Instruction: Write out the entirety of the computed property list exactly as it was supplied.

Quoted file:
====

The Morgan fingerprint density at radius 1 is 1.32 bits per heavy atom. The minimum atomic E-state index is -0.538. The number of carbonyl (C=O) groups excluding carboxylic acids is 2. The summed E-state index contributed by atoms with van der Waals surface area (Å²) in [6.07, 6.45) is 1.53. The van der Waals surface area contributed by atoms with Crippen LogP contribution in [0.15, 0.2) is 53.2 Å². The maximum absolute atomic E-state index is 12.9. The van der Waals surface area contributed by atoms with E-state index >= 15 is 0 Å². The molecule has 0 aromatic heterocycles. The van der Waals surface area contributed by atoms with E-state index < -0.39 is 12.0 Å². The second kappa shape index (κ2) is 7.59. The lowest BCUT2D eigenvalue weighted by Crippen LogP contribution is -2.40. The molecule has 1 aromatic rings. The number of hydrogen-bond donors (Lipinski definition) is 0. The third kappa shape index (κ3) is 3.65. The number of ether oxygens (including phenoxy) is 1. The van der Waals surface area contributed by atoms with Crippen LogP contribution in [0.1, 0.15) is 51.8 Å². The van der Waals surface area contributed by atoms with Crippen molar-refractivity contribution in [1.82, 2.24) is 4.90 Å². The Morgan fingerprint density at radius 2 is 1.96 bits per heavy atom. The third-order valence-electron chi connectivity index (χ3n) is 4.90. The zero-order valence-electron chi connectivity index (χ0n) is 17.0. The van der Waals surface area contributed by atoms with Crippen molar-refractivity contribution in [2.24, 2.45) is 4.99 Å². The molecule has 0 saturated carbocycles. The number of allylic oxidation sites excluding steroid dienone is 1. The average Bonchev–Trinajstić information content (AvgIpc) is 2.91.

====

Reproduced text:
The Morgan fingerprint density at radius 1 is 1.32 bits per heavy atom. The minimum atomic E-state index is -0.538. The number of carbonyl (C=O) groups excluding carboxylic acids is 2. The summed E-state index contributed by atoms with van der Waals surface area (Å²) in [6.07, 6.45) is 1.53. The van der Waals surface area contributed by atoms with Crippen LogP contribution in [0.15, 0.2) is 53.2 Å². The maximum absolute atomic E-state index is 12.9. The van der Waals surface area contributed by atoms with E-state index >= 15 is 0 Å². The molecule has 0 aromatic heterocycles. The van der Waals surface area contributed by atoms with E-state index < -0.39 is 12.0 Å². The second kappa shape index (κ2) is 7.59. The lowest BCUT2D eigenvalue weighted by Crippen LogP contribution is -2.40. The molecule has 1 aromatic rings. The number of hydrogen-bond donors (Lipinski definition) is 0. The third kappa shape index (κ3) is 3.65. The number of ether oxygens (including phenoxy) is 1. The van der Waals surface area contributed by atoms with Crippen LogP contribution in [0.1, 0.15) is 51.8 Å². The van der Waals surface area contributed by atoms with Crippen molar-refractivity contribution in [1.82, 2.24) is 4.90 Å². The Morgan fingerprint density at radius 2 is 1.96 bits per heavy atom. The third-order valence-electron chi connectivity index (χ3n) is 4.90. The zero-order valence-electron chi connectivity index (χ0n) is 17.0. The van der Waals surface area contributed by atoms with Crippen molar-refractivity contribution in [2.24, 2.45) is 4.99 Å². The molecule has 0 saturated carbocycles. The number of allylic oxidation sites excluding steroid dienone is 1. The average Bonchev–Trinajstić information content (AvgIpc) is 2.91.